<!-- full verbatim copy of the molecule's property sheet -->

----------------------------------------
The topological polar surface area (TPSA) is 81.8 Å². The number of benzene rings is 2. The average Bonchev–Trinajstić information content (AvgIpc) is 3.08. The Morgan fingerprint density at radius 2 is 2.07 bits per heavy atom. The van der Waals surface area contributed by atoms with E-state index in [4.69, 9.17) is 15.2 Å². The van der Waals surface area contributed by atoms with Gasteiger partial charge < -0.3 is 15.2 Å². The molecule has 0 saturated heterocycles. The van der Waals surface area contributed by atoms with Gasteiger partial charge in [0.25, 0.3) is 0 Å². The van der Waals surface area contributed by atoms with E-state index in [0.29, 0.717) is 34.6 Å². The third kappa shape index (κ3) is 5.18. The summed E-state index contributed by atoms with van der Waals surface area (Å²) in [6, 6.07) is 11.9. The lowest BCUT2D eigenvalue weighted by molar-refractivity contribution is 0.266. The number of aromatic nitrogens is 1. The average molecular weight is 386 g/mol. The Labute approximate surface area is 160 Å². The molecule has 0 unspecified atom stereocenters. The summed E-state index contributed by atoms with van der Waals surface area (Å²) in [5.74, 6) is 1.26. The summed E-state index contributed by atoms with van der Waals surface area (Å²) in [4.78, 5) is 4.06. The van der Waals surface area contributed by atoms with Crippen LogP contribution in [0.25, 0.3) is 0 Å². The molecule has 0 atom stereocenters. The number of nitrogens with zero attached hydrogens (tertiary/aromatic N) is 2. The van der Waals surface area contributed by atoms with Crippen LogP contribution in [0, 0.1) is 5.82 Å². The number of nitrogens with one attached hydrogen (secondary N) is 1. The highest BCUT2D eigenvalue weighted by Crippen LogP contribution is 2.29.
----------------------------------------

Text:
The topological polar surface area (TPSA) is 81.8 Å². The number of benzene rings is 2. The average Bonchev–Trinajstić information content (AvgIpc) is 3.08. The Morgan fingerprint density at radius 2 is 2.07 bits per heavy atom. The van der Waals surface area contributed by atoms with E-state index in [4.69, 9.17) is 15.2 Å². The van der Waals surface area contributed by atoms with Gasteiger partial charge < -0.3 is 15.2 Å². The molecule has 0 saturated heterocycles. The van der Waals surface area contributed by atoms with Gasteiger partial charge in [0.25, 0.3) is 0 Å². The van der Waals surface area contributed by atoms with E-state index in [0.29, 0.717) is 34.6 Å². The third kappa shape index (κ3) is 5.18. The summed E-state index contributed by atoms with van der Waals surface area (Å²) in [6, 6.07) is 11.9. The lowest BCUT2D eigenvalue weighted by molar-refractivity contribution is 0.266. The number of aromatic nitrogens is 1. The average molecular weight is 386 g/mol. The Labute approximate surface area is 160 Å². The molecule has 0 unspecified atom stereocenters. The summed E-state index contributed by atoms with van der Waals surface area (Å²) in [5.74, 6) is 1.26. The summed E-state index contributed by atoms with van der Waals surface area (Å²) in [4.78, 5) is 4.06. The van der Waals surface area contributed by atoms with Crippen LogP contribution in [0.25, 0.3) is 0 Å². The molecule has 0 atom stereocenters. The number of nitrogens with zero attached hydrogens (tertiary/aromatic N) is 2. The van der Waals surface area contributed by atoms with Crippen LogP contribution in [0, 0.1) is 5.82 Å². The number of nitrogens with one attached hydrogen (secondary N) is 1. The highest BCUT2D eigenvalue weighted by Crippen LogP contribution is 2.29.